DBT has steadily gained a following and reputation since its debut in the early 1990s. Over the last decade, dialectical behavioral therapy, or DBT, has exploded in popularity and effectiveness. Many rehabilitation centers offer DBT as part of their treatment programs. Furthermore, several of the most effective psychotherapeutic techniques include these potentially life-saving technique components. Dialectical therapy services may be essential to your recovery for various reasons.
What Are Dialectical Therapy Services?
Dialectical behavioral therapy was created by Marsha Linehan to assist individuals with borderline personality disorder, also known as BPD. A borderline personality disorder is a difficult mental condition that inhibits people from controlling their emotions, coping with pain, tolerating abandonment, and avoiding manipulating others. Many individuals with BPD had spent their lives futilely pursuing treatments that didn’t work before DBT came along. When DBT arrived on the scene, it changed everything.
Therapists have started utilizing DBT to treat additional problems in recent years. Depression, anxiety, and personality disorders are among the issues that may be treated with DBT. People who suffer from concurrent mental health issues and substance abuse
How Does Dialectical Therapy in Rehab Work?
How do dialectical therapy and rehab work together? One of DBT’s many strengths is that it’s extremely formulaic. This makes it relatively easy to track progress and ensure the therapy is used correctly.
A DBT therapist offers help in a validating, judgment-free context that makes it easier to express yourself. There are four distinct components to the therapy itself:
- Individual therapy occurs at least once per week – Through individual counseling, therapists address self-injuring behaviors. From there, the team targets behaviors that interfere with therapy, such as lying or skipping sessions. Finally, individual therapy focuses on improving quality of life using specific exercises to promote distress tolerance, encourage self-soothing, and teach healthy emotional and social skills.
- Group therapy, which usually occurs once or twice a week – During group therapy, which typically lasts several hours, group members discuss and work to cultivate four key skills: mindfulness, emotional regulation, interpersonal effectiveness, and distress tolerance.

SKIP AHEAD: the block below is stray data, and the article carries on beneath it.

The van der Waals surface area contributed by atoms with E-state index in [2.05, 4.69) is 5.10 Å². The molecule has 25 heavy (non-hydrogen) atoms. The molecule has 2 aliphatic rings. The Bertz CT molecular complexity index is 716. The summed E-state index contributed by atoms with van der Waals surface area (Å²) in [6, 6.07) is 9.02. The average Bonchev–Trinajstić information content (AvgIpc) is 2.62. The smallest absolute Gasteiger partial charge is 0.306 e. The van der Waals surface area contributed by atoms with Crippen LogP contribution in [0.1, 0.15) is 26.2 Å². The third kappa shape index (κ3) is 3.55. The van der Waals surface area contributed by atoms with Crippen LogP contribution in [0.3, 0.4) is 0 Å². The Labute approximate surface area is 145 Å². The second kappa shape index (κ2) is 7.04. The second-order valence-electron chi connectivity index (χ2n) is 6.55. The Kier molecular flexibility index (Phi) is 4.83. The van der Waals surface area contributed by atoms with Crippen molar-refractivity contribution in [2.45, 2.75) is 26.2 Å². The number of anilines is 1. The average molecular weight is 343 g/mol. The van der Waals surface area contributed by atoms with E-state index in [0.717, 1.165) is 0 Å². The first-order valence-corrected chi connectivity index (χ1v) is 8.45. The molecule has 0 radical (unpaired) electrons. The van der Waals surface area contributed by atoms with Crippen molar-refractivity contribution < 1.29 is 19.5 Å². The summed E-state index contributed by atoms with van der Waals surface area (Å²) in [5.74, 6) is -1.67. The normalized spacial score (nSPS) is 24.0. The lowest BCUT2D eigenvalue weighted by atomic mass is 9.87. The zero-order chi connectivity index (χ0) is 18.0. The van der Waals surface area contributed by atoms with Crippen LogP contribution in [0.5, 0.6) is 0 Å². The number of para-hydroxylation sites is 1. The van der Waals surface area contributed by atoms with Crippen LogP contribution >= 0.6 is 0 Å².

- Therapist consultation – Working with people in DBT is exhausting and challenging work. Most DBT therapists meet with other DBT practitioners to discuss their work and solicit feedback at least once per week.
- As-needed coaching – This coaching usually occurs over the phone, but in the context of rehab, it may take place in person. Brief coaching sessions help patients implement skills specific to common challenges. For example, a woman struggling with a breakup may seek phone coaching when she’s tempted to harm herself in an attempt to regain the attention of her former lover.
DBT aims to teach people with BDD to identify and understand their feelings rather than mask them or escape reality. It’s also similar to other mindfulness-based therapies in that it focuses on recognizing and analyzing emotions without getting caught up in them.
Is a Dialectical Behavior Treatment Program Right for Me?
Dialectical behavioral therapy has been extensively researched, and thousands of patients have shown positive results. This is true even if other therapies have failed. DBT, like all treatments, is not appropriate for everyone. It performs best on individuals who have difficulty regulating their emotions and social abilities.
This implies that your diagnosis isn’t the most essential aspect. It would help if you also thought about how your condition affects your day-to-day activities. A person with depression may be sad, making her unsuitable for DBT. However, a person whose depression drives him to lash out at others, seek emotional support, or tell lies might be well-suited to DBT.
Is a dialectical behavior treatment program the best option for you? Consult with your therapist about integrating DBT into your existing therapy. Even if it doesn’t work for you, the therapy is entirely safe and will not impede your progress.
Choosing a Therapist for DBT
If you pursue DBT, be sure to request a therapist who has specifically trained in its use. Why? As the therapy has increased in popularity, the number of therapists who administer it without formal training has also risen. If you’re seeking a therapist on your own, be sure to ask plenty of questions. A good therapist will be happy to provide you with timely answers. Some questions to get you started include:
- What specific training do you have in DBT?
- How long have you practiced? How long have you offered DBT?
- Do you use DBT purely, or do you blend DBT with other methods?
- Am I a good candidate for DBT?
- If DBT doesn’t work, what will we try next?
- How can I track my progress?
- How often will I need to come to therapy?
- Do you develop a personalized treatment plan for each patient, and what can I expect from treatment?
- Are you licensed to practice? In what state?
- Have you ever been disciplined by an oversight board?
Remember, therapy is designed to help you get results as quickly as possible. Stick with it, and you may be surprised by the improvements you experience. If you don’t see improvements, though, don’t be afraid to pursue a different approach or try a new therapist.
Get Information on a DBT Program at Northpoint Seattle
Are you or someone you know looking for a DBT program? Northpoint Seattle has specialists on staff who can help. We provide a comprehensive range of substance abuse treatments in our full package of services. Our personalized solutions allow you to address all aspects of your mental health, not just addiction. To learn more about our many programs, give us a call now at 425.414.3530.